Scope and Contents
Edited film produced by the Smithsonian Institution documents anthropologist Paul Taylor's expedition into previously unexplored and undocumented rainforest on the island of New Guinea. Featured are the Korowai, a people who live above ground in tree house clusters in the midst of dense rainforest. Footage depicts the process of building a tree house, including site selection, erection, and roof and floor formation; forehead bands worn by women; geometric scars burned into girls' skin for aesthetic purposes; paddling upriver in dugout canoes; and trekking through rainforest. Animal footage includes shots of grasshoppers, bats, boa constrictors, beetles, arthropods and insects. Second part of the expedition documents the journey upriver beyond the pacification land into an area of tribal warfare where cannibalism is said to be practiced. Taylor explores the myth of cannibalism and theorizes it functioned not only as a means of intertribal warfare, but as a highly effective criminal justice system as well. The structural contrast between the placid domesticity of treehouse life and the darker side of cannibalism is a theme explored throughout. Various rituals examined are preparing the sago flour from the sago palm tree, post funeral practices where distant relatives come to claim material posessions of the deceased to compensate for their emotional losses, and moving in process upon completion of a new treehouse.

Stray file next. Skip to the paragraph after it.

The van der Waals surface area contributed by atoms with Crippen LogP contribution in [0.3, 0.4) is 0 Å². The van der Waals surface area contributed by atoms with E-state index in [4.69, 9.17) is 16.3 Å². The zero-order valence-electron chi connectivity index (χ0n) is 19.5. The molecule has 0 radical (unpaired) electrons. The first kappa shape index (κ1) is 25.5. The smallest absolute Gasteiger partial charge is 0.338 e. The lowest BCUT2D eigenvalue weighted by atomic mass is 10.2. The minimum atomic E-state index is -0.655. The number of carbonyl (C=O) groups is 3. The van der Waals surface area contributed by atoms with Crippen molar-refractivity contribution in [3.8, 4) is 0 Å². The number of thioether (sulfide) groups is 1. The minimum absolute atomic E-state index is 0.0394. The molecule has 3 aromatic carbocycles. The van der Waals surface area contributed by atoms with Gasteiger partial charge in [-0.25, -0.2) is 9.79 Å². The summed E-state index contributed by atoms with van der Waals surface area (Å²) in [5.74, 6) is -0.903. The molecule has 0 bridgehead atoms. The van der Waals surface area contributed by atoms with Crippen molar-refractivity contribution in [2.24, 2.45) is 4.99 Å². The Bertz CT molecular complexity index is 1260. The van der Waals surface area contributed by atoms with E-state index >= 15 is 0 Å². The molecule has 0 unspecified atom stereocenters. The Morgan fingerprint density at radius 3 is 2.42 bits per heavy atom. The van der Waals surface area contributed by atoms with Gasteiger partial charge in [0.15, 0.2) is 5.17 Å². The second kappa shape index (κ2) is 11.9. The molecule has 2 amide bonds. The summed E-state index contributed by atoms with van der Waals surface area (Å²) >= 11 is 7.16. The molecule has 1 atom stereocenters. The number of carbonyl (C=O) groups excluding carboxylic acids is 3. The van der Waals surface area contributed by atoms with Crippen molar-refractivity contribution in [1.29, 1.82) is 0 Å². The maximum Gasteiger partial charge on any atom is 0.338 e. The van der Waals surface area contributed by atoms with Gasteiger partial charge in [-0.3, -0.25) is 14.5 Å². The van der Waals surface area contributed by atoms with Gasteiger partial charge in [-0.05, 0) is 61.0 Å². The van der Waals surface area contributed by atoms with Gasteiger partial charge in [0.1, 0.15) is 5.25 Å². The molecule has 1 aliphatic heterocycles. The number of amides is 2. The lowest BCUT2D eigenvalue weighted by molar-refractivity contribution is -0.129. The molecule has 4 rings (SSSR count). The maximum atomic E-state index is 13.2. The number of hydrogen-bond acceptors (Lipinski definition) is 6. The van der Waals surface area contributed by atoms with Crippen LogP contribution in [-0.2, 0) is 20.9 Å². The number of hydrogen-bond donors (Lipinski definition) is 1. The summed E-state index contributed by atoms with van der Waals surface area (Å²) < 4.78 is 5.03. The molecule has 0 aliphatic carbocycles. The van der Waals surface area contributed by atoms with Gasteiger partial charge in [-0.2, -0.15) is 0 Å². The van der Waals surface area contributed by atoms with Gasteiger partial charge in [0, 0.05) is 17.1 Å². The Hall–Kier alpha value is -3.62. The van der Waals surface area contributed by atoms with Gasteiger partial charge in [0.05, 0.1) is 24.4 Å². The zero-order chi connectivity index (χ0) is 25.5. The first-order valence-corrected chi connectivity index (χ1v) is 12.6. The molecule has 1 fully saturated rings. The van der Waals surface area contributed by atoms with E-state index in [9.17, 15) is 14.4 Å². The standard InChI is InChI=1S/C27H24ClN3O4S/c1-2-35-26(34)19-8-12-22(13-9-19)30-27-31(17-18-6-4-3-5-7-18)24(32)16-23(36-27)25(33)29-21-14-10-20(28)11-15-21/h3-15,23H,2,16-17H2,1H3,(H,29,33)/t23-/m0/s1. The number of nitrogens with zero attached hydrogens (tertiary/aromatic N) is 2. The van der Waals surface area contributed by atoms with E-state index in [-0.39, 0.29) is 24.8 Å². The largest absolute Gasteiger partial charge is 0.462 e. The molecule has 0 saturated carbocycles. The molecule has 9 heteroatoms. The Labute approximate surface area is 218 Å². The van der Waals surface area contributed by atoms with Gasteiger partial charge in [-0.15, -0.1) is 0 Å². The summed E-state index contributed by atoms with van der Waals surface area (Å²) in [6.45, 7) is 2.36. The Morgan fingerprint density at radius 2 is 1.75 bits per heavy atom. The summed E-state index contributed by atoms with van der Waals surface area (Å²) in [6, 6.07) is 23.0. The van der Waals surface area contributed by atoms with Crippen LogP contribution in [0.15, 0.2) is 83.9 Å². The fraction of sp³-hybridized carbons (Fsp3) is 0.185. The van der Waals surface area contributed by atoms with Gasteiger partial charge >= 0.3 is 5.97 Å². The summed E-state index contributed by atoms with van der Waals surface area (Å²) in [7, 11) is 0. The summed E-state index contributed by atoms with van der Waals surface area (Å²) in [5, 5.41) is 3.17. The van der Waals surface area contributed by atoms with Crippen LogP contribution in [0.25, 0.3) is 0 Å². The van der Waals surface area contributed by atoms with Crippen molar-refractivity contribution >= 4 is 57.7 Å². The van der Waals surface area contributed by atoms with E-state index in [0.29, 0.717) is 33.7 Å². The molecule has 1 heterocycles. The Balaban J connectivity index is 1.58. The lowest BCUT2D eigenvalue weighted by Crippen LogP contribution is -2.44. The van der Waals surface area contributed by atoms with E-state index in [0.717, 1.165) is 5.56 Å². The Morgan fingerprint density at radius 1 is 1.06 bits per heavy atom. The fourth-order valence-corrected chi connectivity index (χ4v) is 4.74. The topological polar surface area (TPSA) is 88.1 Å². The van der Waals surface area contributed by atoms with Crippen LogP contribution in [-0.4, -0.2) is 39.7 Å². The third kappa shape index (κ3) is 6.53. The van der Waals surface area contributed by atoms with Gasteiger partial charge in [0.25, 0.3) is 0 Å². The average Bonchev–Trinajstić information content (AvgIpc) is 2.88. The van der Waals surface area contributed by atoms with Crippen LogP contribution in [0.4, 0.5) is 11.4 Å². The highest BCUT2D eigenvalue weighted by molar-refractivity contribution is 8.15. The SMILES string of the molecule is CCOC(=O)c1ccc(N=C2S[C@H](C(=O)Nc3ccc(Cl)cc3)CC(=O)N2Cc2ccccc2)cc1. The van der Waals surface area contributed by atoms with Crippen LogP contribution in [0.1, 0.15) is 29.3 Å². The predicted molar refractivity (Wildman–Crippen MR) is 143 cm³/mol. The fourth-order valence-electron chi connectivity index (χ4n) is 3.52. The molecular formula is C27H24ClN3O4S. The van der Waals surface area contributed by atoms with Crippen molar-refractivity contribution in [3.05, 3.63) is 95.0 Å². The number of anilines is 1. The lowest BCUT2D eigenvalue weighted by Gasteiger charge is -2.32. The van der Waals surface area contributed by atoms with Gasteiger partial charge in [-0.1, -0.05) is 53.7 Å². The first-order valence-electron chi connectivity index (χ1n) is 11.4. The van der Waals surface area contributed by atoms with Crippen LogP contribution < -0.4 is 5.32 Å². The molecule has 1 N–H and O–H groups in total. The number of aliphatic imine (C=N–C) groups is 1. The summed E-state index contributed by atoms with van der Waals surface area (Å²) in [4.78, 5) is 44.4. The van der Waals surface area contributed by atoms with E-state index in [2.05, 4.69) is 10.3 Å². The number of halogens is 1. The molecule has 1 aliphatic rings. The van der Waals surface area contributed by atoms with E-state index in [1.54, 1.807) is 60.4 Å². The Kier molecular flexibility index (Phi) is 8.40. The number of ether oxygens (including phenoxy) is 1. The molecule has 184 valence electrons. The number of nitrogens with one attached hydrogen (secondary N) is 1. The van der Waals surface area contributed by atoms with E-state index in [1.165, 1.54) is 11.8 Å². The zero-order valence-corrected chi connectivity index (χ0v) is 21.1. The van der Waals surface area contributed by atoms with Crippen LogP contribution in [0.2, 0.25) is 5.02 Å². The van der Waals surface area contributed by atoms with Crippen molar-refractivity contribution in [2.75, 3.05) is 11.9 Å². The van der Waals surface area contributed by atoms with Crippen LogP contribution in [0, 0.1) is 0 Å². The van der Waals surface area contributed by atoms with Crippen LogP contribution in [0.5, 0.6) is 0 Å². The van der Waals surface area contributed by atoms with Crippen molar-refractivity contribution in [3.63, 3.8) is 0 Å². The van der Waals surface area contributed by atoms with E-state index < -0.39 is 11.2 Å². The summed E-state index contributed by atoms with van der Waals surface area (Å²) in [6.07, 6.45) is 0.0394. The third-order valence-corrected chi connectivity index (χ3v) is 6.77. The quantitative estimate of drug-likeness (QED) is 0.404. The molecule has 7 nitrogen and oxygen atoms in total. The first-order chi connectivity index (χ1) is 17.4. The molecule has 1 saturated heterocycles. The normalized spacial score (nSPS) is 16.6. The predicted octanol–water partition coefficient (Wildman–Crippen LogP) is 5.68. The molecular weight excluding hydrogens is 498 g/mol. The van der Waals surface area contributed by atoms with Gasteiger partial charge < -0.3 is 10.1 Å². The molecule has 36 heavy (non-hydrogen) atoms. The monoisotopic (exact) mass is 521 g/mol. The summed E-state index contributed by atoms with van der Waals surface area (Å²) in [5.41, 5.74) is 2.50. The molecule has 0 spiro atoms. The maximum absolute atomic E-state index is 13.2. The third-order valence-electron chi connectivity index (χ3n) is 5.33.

Legacy keywords: Funerary New Guinea ; Adornment headbands New Guinea ; Cannibalism New Guinea ; Headhunting New Guinea ; Carving New Guinea ; Dwellings treehouse New Guinea ; Sorcery New Guinea ; Warfare intertribal New Guinea ; Law New Guinea ; Canoes New Guinea ; Body marking Oceania ; Indonesia ; New Guinea ; Korowai ; Rueben Aaronson, Co-director, Cinematographer ; Richard Kane, Sound Recordist ; Sam Green, Editor ; Paul Taylor, Anthropologist
Please note that the contents of the collection and the language and terminology used reflect the context and culture of the time of its creation. As an historical document, its contents may be at odds with contemporary views and terminology and considered offensive today. The information within this collection does not reflect the views of the Smithsonian Institution or Anthropology Archives, but is available in its original form to facilitate research.